- watch what you eat – All the running in the world wont help you if you down a dozen glazed donuts after every mini marathon Plus, eating crappy just makes you feel crappy which will make your run crappy. You don’t have to count calories and all that, just use some common sense when you make your food choices.
- keep a log – It’s easier to get where you’re going if you know where you’ve been. Your log doesn’t have to be fancy, just get a notebook and write down when, how long, and how far you ran, along with any notes on how you felt and maybe why you think you felt that way. Then you’ll have some way to gauge your progress.
One thing I forgot to mention, is that the hardest thing is going to be making a habit out of running. you need to make it a part of your routine. So try to plan the same days and times to run every week. Set aside a half hour, and no matter what, if nothing else, be present for your workout. Showing up is half the battle, even if you don’t want to run and your all pissed off, when that half hour comes around put your shoes on and at least walk around or just stand there in your shoes and bitch about how much you don’t want to run. What’s important is that you’ll get in a the habit of setting aside some time to workout. The biggest excuse I hear when people don’t want to work out is “I don’t have the time.” If you develop a habit of setting aside a half hour to workout 3 to 6 times a week you’ll be ahead of the game because the truth is you always have time you just have to make it.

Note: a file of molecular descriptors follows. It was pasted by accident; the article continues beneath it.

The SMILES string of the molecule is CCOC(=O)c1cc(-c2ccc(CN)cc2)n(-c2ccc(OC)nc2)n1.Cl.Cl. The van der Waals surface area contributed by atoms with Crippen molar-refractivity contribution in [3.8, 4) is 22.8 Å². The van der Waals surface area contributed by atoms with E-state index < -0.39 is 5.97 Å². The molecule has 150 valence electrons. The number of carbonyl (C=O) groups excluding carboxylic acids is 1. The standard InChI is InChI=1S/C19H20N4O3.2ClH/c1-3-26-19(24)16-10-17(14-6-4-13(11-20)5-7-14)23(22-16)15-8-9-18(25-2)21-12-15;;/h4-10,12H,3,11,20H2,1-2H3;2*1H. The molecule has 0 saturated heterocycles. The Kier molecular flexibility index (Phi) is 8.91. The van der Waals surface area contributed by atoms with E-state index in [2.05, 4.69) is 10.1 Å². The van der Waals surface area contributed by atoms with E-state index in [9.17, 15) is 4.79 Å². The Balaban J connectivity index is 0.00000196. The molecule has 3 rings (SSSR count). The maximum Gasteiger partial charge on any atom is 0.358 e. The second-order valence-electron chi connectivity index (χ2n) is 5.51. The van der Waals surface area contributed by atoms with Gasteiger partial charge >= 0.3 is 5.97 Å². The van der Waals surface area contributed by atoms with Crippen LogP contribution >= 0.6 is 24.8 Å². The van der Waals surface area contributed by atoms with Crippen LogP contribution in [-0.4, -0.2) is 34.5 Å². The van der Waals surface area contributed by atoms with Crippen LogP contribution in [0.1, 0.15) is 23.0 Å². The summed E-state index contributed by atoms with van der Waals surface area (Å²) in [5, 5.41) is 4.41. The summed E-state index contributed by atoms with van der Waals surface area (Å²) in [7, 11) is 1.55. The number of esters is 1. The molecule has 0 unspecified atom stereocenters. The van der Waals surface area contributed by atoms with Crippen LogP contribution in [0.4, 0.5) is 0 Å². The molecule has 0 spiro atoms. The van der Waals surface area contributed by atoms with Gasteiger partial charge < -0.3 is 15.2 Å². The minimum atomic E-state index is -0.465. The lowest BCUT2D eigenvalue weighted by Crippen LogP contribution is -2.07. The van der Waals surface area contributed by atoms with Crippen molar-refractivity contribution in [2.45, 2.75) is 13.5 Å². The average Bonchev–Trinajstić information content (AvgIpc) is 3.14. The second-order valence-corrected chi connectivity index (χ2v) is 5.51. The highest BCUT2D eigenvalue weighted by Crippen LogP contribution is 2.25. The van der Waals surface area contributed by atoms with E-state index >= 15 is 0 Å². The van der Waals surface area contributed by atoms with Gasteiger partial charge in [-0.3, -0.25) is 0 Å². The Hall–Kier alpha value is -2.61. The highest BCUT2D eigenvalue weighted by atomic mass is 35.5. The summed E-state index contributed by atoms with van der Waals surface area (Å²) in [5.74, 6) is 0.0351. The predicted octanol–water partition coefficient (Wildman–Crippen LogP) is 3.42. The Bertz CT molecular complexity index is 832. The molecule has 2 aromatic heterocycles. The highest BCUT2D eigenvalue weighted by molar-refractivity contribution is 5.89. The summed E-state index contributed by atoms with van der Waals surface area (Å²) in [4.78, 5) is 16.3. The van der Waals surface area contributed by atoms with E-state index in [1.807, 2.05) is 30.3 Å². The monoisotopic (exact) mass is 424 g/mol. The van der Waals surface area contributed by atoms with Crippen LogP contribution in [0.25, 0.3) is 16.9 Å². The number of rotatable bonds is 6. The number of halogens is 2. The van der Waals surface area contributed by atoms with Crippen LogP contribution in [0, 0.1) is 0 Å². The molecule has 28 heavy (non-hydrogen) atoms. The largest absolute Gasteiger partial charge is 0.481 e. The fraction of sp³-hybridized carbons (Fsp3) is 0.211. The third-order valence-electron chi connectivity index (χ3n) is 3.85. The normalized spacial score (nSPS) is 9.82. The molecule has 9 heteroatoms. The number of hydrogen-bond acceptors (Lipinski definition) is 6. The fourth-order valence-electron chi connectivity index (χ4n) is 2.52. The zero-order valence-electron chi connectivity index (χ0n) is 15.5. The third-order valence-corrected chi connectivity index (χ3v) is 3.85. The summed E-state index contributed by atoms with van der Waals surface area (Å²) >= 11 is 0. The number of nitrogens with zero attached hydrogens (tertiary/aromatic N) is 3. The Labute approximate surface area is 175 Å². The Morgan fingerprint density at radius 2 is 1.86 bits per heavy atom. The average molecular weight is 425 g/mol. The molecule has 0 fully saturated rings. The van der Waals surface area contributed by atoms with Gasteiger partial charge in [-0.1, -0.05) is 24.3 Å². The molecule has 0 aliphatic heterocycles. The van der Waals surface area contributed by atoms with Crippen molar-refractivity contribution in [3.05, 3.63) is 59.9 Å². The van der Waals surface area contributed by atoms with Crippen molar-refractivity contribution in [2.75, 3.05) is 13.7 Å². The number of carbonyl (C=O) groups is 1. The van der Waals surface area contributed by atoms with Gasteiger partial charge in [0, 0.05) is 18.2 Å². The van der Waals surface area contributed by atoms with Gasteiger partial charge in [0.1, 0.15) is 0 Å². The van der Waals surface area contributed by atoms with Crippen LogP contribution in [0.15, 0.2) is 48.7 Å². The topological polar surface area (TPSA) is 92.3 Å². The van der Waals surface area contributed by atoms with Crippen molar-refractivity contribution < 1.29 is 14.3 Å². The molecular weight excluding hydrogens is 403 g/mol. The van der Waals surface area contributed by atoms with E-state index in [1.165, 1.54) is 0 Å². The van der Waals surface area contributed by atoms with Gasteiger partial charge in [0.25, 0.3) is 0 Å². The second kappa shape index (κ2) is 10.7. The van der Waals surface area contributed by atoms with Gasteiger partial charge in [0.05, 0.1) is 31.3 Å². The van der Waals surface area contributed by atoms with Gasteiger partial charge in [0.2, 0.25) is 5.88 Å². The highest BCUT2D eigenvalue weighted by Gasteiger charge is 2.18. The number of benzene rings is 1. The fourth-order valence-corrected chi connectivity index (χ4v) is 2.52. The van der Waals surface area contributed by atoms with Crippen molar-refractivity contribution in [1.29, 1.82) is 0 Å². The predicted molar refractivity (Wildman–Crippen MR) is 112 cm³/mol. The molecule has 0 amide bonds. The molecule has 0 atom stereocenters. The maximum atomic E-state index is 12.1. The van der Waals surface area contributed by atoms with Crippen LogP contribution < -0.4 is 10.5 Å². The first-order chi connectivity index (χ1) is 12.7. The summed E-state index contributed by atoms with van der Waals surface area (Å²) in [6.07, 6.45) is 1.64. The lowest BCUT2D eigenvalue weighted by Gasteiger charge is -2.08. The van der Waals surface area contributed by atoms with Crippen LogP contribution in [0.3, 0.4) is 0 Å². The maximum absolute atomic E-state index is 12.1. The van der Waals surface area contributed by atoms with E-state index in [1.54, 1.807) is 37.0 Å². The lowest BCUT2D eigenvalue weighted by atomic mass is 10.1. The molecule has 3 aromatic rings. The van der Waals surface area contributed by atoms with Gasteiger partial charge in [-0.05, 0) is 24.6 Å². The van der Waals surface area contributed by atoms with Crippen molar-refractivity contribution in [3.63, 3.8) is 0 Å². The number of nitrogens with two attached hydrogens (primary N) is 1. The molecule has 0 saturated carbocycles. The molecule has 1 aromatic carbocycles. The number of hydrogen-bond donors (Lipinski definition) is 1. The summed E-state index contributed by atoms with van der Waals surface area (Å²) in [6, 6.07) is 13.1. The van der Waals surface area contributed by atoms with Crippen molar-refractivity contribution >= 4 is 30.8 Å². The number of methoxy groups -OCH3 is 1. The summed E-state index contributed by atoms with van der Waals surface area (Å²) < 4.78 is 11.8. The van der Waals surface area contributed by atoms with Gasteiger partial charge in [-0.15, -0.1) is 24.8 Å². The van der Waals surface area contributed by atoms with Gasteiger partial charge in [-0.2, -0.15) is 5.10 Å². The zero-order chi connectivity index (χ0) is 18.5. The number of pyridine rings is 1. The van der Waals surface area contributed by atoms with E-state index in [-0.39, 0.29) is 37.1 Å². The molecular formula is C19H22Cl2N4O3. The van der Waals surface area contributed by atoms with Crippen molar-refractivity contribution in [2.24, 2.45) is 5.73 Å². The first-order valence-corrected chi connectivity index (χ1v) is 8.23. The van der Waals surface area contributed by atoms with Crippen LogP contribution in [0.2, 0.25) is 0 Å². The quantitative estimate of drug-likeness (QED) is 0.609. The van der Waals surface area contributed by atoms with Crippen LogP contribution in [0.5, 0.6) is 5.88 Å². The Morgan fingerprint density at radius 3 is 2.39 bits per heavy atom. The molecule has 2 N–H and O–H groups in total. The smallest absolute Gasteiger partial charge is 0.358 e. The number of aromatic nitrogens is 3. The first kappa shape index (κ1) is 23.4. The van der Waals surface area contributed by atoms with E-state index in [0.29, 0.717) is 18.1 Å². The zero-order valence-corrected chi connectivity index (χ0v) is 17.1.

good luck, and happy trails